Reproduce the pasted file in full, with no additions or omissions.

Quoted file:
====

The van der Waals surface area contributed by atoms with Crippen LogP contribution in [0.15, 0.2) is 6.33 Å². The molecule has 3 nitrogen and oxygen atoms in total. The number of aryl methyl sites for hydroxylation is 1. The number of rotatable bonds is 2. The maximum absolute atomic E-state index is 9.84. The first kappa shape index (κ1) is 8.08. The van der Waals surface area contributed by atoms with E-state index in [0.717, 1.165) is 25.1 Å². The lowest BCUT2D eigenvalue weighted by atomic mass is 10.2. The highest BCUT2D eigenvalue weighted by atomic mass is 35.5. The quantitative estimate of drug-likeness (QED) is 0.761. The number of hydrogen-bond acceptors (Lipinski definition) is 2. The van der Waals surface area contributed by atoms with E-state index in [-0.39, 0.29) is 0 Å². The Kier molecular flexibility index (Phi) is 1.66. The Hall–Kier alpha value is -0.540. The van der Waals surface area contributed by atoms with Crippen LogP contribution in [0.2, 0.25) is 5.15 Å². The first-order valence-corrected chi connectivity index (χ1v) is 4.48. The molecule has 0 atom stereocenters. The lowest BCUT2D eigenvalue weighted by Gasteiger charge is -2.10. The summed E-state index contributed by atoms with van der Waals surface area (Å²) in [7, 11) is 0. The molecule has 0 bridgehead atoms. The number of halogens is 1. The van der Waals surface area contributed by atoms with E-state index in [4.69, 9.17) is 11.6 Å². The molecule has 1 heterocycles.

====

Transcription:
The van der Waals surface area contributed by atoms with Crippen LogP contribution in [0.15, 0.2) is 6.33 Å². The molecule has 3 nitrogen and oxygen atoms in total. The number of aryl methyl sites for hydroxylation is 1. The number of rotatable bonds is 2. The maximum absolute atomic E-state index is 9.84. The first kappa shape index (κ1) is 8.08. The van der Waals surface area contributed by atoms with E-state index in [0.717, 1.165) is 25.1 Å². The lowest BCUT2D eigenvalue weighted by atomic mass is 10.2. The highest BCUT2D eigenvalue weighted by atomic mass is 35.5. The quantitative estimate of drug-likeness (QED) is 0.761. The number of hydrogen-bond acceptors (Lipinski definition) is 2. The van der Waals surface area contributed by atoms with E-state index in [-0.39, 0.29) is 0 Å². The Kier molecular flexibility index (Phi) is 1.66. The Hall–Kier alpha value is -0.540. The van der Waals surface area contributed by atoms with Crippen LogP contribution in [0.2, 0.25) is 5.15 Å². The first-order valence-corrected chi connectivity index (χ1v) is 4.48. The molecule has 0 atom stereocenters. The lowest BCUT2D eigenvalue weighted by Gasteiger charge is -2.10. The summed E-state index contributed by atoms with van der Waals surface area (Å²) in [7, 11) is 0. The molecule has 0 bridgehead atoms. The number of halogens is 1. The van der Waals surface area contributed by atoms with E-state index in [4.69, 9.17) is 11.6 Å². The molecule has 1 heterocycles.